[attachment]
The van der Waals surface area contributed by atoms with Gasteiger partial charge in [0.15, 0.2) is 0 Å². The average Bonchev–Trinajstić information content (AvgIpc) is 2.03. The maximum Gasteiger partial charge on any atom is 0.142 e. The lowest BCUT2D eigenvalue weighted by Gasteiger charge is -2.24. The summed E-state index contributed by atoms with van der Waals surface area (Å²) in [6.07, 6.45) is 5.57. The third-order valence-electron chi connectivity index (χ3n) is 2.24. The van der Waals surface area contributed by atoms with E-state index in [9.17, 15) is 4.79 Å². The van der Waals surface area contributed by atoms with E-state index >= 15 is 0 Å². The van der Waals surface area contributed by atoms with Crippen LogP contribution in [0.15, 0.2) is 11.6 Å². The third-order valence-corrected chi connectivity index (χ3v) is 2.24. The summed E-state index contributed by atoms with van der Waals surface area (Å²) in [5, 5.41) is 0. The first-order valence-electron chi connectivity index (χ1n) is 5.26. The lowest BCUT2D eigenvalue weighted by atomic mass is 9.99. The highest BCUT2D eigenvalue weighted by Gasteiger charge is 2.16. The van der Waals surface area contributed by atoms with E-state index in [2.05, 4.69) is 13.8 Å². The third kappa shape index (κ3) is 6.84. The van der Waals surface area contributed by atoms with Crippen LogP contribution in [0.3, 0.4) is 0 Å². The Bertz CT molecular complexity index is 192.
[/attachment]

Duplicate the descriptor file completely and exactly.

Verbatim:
The van der Waals surface area contributed by atoms with Gasteiger partial charge in [0.15, 0.2) is 0 Å². The average Bonchev–Trinajstić information content (AvgIpc) is 2.03. The maximum Gasteiger partial charge on any atom is 0.142 e. The lowest BCUT2D eigenvalue weighted by Gasteiger charge is -2.24. The summed E-state index contributed by atoms with van der Waals surface area (Å²) in [6.07, 6.45) is 5.57. The third-order valence-electron chi connectivity index (χ3n) is 2.24. The van der Waals surface area contributed by atoms with E-state index in [9.17, 15) is 4.79 Å². The van der Waals surface area contributed by atoms with E-state index >= 15 is 0 Å². The van der Waals surface area contributed by atoms with Crippen LogP contribution in [0.15, 0.2) is 11.6 Å². The third-order valence-corrected chi connectivity index (χ3v) is 2.24. The summed E-state index contributed by atoms with van der Waals surface area (Å²) in [5, 5.41) is 0. The first-order valence-electron chi connectivity index (χ1n) is 5.26. The lowest BCUT2D eigenvalue weighted by atomic mass is 9.99. The highest BCUT2D eigenvalue weighted by Gasteiger charge is 2.16. The van der Waals surface area contributed by atoms with E-state index in [2.05, 4.69) is 13.8 Å². The third kappa shape index (κ3) is 6.84. The van der Waals surface area contributed by atoms with Crippen LogP contribution in [0.3, 0.4) is 0 Å². The Bertz CT molecular complexity index is 192.